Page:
The Orange Museum
The Art and History Museum of Orange is located in a private mansion built in the 17th century for Georges Van Cuyl. This Dutchman was responsible for the munitions at the castle of the princes of Orange, which stood at the summit of Saint-Eutrope hill above the theatre. From its original construction, the mansion has kept its staircase, its windows, its beamed ceilings and a plasterwork fireplace. Today it is home to a rich collection of furniture and objets d’art, and recounts the history of Orange from Classical Antiquity to the 19th century.
The principality room
This first room conjures up the astonishing past of Orange, from the Middle Ages to modern times, thanks to varied items such as a series of engravings and portraits of the princes and princesses of Orange-Nassau, crossbows evoking the existence of a company of crossbowmen responsible for security in the principality and even the size of the university of Orange, a symbol of power.
The portico room
This is home to a major work: the Centaur mosaic. After a number of excavations conducted over the last two centuries in Orange, ancient decorations were discovered in the theatre and in other Roman monuments. The Centaur mosaic was found in the cellars in the Pontillac area, located at the heart of the town. It was recently restored in the workshops of the Musée de l’Arles Antique.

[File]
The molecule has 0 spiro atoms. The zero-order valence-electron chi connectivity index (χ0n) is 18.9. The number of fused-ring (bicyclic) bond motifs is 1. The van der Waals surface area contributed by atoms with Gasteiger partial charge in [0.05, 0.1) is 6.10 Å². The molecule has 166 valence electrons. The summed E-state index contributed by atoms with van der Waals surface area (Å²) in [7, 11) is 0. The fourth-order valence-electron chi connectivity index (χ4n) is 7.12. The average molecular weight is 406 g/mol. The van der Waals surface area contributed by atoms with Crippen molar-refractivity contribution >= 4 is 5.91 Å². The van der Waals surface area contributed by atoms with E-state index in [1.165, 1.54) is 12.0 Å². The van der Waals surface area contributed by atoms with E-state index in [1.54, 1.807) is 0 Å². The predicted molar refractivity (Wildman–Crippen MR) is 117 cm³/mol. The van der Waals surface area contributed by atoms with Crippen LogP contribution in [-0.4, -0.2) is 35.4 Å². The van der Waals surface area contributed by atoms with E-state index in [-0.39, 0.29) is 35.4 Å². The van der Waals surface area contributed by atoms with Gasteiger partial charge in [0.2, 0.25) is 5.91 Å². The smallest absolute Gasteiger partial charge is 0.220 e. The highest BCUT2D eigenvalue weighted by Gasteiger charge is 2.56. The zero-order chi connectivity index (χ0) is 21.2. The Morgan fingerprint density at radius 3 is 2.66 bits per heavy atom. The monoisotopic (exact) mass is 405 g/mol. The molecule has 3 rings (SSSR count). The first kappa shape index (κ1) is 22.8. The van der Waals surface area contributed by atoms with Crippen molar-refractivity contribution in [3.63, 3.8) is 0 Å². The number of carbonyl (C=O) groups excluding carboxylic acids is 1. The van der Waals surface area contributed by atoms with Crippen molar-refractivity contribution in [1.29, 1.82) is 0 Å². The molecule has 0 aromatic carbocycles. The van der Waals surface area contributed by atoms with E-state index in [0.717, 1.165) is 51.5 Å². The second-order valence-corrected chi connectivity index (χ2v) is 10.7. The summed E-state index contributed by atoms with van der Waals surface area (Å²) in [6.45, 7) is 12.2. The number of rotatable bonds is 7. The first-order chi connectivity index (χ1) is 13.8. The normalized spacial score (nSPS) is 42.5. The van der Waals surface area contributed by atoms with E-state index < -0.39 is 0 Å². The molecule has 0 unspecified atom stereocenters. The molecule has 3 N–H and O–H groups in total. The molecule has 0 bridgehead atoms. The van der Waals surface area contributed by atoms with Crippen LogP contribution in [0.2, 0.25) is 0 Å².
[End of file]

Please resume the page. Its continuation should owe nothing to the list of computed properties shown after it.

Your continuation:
Reliefs that decorated the stage wall of the theatre are also exhibited here: eagles holding garlands of bay leaves, flowers or fruit in their beaks, or a relief representing a battle between cavalrymen and foot soldiers.
The land registry room
This room presents the fragments of 3 Roman land registries engraved on marble slabs. These unique documents were discovered in Orange in 1949. They were engraved in 77 AD as part of a complete revision of land ownership decided on by the Emperor Vespasian.
In the middle of the room is a mosaic from the 1st century called the “amphora” mosaic. Other sections of ornamental tiling demonstrate the wealth of the houses in Ancient Orange, such as a geometric design of coloured marble. Finally, friezes from the 1st century that decorated the theatre’s stage wall (battle of the Amazons against foot soldiers, procession of Centaurs bearing offerings in honour of Dionysus and procession of victories).